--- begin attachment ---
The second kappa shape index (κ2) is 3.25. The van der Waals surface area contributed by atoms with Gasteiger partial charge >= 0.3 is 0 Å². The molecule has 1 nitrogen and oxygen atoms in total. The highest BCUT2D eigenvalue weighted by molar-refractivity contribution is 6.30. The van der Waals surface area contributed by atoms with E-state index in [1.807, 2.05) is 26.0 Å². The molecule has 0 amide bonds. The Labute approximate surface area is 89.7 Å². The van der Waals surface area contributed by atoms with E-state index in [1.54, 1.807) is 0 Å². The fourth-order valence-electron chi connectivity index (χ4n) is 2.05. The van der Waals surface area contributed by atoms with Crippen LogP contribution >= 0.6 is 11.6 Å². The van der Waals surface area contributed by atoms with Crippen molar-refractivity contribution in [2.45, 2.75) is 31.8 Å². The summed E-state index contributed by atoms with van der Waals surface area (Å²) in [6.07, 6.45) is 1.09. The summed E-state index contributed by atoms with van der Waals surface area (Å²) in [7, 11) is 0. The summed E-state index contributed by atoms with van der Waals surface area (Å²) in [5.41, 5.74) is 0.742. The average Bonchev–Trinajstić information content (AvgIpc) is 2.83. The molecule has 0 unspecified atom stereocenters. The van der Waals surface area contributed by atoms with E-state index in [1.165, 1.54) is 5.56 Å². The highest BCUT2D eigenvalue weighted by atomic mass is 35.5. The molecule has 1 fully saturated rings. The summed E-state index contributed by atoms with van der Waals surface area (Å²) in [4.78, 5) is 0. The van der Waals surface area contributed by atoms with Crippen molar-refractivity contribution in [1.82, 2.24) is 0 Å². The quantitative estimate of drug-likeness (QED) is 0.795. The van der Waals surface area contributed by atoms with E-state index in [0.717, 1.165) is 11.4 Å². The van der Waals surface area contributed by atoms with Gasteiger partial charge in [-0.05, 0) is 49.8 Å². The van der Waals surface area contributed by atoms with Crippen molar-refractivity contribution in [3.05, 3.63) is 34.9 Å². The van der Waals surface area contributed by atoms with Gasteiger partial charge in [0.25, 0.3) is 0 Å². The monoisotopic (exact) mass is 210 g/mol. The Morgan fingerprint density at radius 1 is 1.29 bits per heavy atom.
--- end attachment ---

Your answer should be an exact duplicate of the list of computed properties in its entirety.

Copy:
The second kappa shape index (κ2) is 3.25. The van der Waals surface area contributed by atoms with Gasteiger partial charge >= 0.3 is 0 Å². The molecule has 1 nitrogen and oxygen atoms in total. The highest BCUT2D eigenvalue weighted by molar-refractivity contribution is 6.30. The van der Waals surface area contributed by atoms with E-state index in [1.807, 2.05) is 26.0 Å². The molecule has 0 amide bonds. The Labute approximate surface area is 89.7 Å². The van der Waals surface area contributed by atoms with E-state index in [1.54, 1.807) is 0 Å². The fourth-order valence-electron chi connectivity index (χ4n) is 2.05. The van der Waals surface area contributed by atoms with Crippen LogP contribution >= 0.6 is 11.6 Å². The van der Waals surface area contributed by atoms with Crippen molar-refractivity contribution in [2.45, 2.75) is 31.8 Å². The summed E-state index contributed by atoms with van der Waals surface area (Å²) in [6.07, 6.45) is 1.09. The summed E-state index contributed by atoms with van der Waals surface area (Å²) in [7, 11) is 0. The summed E-state index contributed by atoms with van der Waals surface area (Å²) in [5.41, 5.74) is 0.742. The average Bonchev–Trinajstić information content (AvgIpc) is 2.83. The molecule has 0 unspecified atom stereocenters. The van der Waals surface area contributed by atoms with E-state index in [1.165, 1.54) is 5.56 Å². The highest BCUT2D eigenvalue weighted by atomic mass is 35.5. The molecule has 1 fully saturated rings. The summed E-state index contributed by atoms with van der Waals surface area (Å²) in [4.78, 5) is 0. The van der Waals surface area contributed by atoms with Crippen molar-refractivity contribution in [1.82, 2.24) is 0 Å². The quantitative estimate of drug-likeness (QED) is 0.795. The van der Waals surface area contributed by atoms with E-state index in [0.717, 1.165) is 11.4 Å². The van der Waals surface area contributed by atoms with Gasteiger partial charge in [-0.05, 0) is 49.8 Å². The van der Waals surface area contributed by atoms with Crippen molar-refractivity contribution in [3.05, 3.63) is 34.9 Å². The van der Waals surface area contributed by atoms with Gasteiger partial charge in [0.25, 0.3) is 0 Å². The monoisotopic (exact) mass is 210 g/mol. The Morgan fingerprint density at radius 1 is 1.29 bits per heavy atom.